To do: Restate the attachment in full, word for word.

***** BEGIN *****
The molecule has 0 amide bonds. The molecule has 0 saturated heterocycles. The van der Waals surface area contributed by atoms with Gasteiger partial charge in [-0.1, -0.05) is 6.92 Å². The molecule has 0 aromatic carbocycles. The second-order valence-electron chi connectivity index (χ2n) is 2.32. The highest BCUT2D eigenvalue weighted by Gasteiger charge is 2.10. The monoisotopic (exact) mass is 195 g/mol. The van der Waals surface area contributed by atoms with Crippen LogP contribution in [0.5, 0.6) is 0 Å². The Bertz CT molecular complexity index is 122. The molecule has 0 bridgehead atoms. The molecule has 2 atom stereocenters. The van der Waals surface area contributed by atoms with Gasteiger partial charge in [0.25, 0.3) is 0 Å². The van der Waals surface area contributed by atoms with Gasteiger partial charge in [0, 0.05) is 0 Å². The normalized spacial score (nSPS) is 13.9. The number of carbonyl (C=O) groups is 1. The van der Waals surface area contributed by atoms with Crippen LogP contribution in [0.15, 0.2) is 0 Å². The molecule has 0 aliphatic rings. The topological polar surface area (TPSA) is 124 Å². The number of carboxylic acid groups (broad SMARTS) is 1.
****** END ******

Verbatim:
The molecule has 0 amide bonds. The molecule has 0 saturated heterocycles. The van der Waals surface area contributed by atoms with Gasteiger partial charge in [-0.1, -0.05) is 6.92 Å². The molecule has 0 aromatic carbocycles. The second-order valence-electron chi connectivity index (χ2n) is 2.32. The highest BCUT2D eigenvalue weighted by Gasteiger charge is 2.10. The monoisotopic (exact) mass is 195 g/mol. The van der Waals surface area contributed by atoms with Crippen LogP contribution in [0.5, 0.6) is 0 Å². The Bertz CT molecular complexity index is 122. The molecule has 0 bridgehead atoms. The molecule has 2 atom stereocenters. The van der Waals surface area contributed by atoms with Gasteiger partial charge in [0.25, 0.3) is 0 Å². The van der Waals surface area contributed by atoms with Gasteiger partial charge in [0, 0.05) is 0 Å². The normalized spacial score (nSPS) is 13.9. The number of carbonyl (C=O) groups is 1. The van der Waals surface area contributed by atoms with Crippen LogP contribution in [0.15, 0.2) is 0 Å². The molecule has 0 aliphatic rings. The topological polar surface area (TPSA) is 124 Å². The number of carboxylic acid groups (broad SMARTS) is 1.